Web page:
Additionally, once you have narrowed the field down to smaller batch of reasonable candidates, you can just choose to train using the entire collection and then pick the algorithm that gives the best result. Or even better, aggregate all the algorithms together to get a super result. Thus, rather than spending time figuring out which algorithm is the "best", start instead by determining what you want to build.

Data Gathering - As mentioned above, gathering and storing data is where real machine learning starts. Good sources of data include the UCI Machine Learning Repository and Amazon Public Datasets, but there are many more options as well. Additionally, you might want to create your own data by scraping the internet or using a service. Then there's the question of how to store the data - flat files, csv, json, sql database? Furthermore, even if the data is directly available from a Kaggle competition, just downloading can take awhile. Although data gathering is quite straightforward, the process should not be discounted since it is also quite time-consuming.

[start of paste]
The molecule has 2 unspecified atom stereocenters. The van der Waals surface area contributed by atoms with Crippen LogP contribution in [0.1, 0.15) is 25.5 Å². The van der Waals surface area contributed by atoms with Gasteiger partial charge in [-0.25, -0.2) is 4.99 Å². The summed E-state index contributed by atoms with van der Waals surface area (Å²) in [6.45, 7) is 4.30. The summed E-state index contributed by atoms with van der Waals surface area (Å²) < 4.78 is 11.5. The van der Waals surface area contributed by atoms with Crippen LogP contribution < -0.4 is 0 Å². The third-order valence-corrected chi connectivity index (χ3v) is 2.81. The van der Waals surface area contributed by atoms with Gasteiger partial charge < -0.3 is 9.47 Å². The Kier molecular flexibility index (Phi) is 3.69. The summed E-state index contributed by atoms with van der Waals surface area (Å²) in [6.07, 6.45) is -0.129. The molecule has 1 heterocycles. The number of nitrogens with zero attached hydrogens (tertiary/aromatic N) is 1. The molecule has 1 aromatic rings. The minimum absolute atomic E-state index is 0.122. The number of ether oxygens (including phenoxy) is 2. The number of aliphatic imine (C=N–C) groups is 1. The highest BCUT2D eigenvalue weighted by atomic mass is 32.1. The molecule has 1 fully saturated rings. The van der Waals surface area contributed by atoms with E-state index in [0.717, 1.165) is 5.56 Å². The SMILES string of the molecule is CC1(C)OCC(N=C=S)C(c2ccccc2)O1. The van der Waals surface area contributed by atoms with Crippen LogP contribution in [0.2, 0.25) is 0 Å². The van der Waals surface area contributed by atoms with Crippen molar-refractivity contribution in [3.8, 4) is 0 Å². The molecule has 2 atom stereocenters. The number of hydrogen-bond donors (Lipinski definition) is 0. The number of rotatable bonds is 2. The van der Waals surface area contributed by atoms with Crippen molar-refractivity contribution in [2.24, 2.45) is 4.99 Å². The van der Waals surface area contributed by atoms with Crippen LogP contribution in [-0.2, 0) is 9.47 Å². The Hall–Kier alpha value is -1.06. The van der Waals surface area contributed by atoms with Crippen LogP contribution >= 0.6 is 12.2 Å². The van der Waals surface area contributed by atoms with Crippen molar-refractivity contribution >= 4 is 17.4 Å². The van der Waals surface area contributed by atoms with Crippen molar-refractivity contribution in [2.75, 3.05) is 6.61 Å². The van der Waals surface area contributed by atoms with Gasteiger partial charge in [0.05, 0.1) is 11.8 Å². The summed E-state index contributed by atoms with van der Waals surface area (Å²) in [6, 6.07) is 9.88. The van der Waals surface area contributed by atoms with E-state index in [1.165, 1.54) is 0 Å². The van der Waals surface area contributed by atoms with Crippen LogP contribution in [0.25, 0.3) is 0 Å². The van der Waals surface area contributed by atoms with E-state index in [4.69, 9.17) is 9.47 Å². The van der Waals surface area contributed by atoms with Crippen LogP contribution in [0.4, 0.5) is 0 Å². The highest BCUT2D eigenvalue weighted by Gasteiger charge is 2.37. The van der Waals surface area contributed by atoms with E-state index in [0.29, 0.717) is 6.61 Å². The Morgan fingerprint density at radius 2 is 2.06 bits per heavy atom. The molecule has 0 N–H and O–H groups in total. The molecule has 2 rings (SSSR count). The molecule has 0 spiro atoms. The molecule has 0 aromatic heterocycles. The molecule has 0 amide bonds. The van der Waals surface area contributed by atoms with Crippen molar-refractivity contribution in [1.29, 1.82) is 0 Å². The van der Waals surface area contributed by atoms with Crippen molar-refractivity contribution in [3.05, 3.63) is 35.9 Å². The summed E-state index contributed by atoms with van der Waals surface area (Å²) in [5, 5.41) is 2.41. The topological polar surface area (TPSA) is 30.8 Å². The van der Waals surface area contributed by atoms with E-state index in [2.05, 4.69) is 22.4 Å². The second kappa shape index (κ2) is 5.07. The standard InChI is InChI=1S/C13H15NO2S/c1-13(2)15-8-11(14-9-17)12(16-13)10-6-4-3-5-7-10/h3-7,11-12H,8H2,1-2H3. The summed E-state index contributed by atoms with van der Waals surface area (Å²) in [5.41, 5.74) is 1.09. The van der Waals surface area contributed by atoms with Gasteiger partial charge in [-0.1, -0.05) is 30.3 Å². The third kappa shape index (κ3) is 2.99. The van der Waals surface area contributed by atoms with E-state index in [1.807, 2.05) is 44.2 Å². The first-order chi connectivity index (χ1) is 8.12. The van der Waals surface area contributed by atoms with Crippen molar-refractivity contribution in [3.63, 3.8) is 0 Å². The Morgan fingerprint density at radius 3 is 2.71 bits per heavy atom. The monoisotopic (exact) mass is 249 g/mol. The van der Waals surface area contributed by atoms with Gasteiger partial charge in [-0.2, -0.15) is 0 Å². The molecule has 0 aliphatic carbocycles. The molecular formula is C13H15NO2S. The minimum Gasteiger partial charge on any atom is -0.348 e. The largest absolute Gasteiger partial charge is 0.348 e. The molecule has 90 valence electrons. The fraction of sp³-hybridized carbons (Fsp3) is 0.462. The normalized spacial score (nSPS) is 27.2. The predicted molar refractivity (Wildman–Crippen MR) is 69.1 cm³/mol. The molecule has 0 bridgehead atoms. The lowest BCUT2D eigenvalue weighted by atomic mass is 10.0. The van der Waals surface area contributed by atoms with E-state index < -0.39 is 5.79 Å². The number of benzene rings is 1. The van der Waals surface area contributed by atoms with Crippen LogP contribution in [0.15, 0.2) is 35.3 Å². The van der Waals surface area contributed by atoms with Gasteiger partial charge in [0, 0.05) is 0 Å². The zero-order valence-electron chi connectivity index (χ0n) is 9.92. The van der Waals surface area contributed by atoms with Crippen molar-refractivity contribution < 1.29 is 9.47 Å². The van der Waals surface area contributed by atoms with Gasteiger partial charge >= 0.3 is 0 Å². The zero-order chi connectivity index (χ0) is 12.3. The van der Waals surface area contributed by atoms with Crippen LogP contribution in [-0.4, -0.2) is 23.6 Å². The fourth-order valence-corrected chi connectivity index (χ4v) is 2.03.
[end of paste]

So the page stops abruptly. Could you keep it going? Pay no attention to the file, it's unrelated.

Exploratory Data Analysis - If you're just starting out with data analysis, Excel is probably your best friend. As you scale up though, you should also level up into either Pandas or R. Given that this post is about Python, the option here is relatively straightforward. The work in EDA truly comes down to performing the due diligence for discovering insights and feature engineering. Protip: be sure to take advantage of df.shape, df.describe(), and pd.unique(df.col_name.ravel()).

Pre-processing and Cleaning - While you could do quite a bit of munging using just Pandas, SK-Learn offers a wide range of pre-built methods to do all the things every tutorial suggests, including scaling or normalization, principal components analysis, and feature selection. Additionally, SK-Learn also has great libraries and a super simple API for fitting and predicting all the basic machine learning algorithms. Even if you plan to move onto more advanced work in the future, Scikit Learn is definitely the place to begin.

Training and Optimization - If the goal is simply to get your feet wet in machine learning, SK-Learn alone will suffice. Although, all the hype these days is about deep learning with neural networks that contain dozens of layers and millions of parameters – something SK-Learn was not built to handle. For this purpose, you might have heard about Google open-sourcing Tensorflow, a software library based upon what they use internally for machine learning.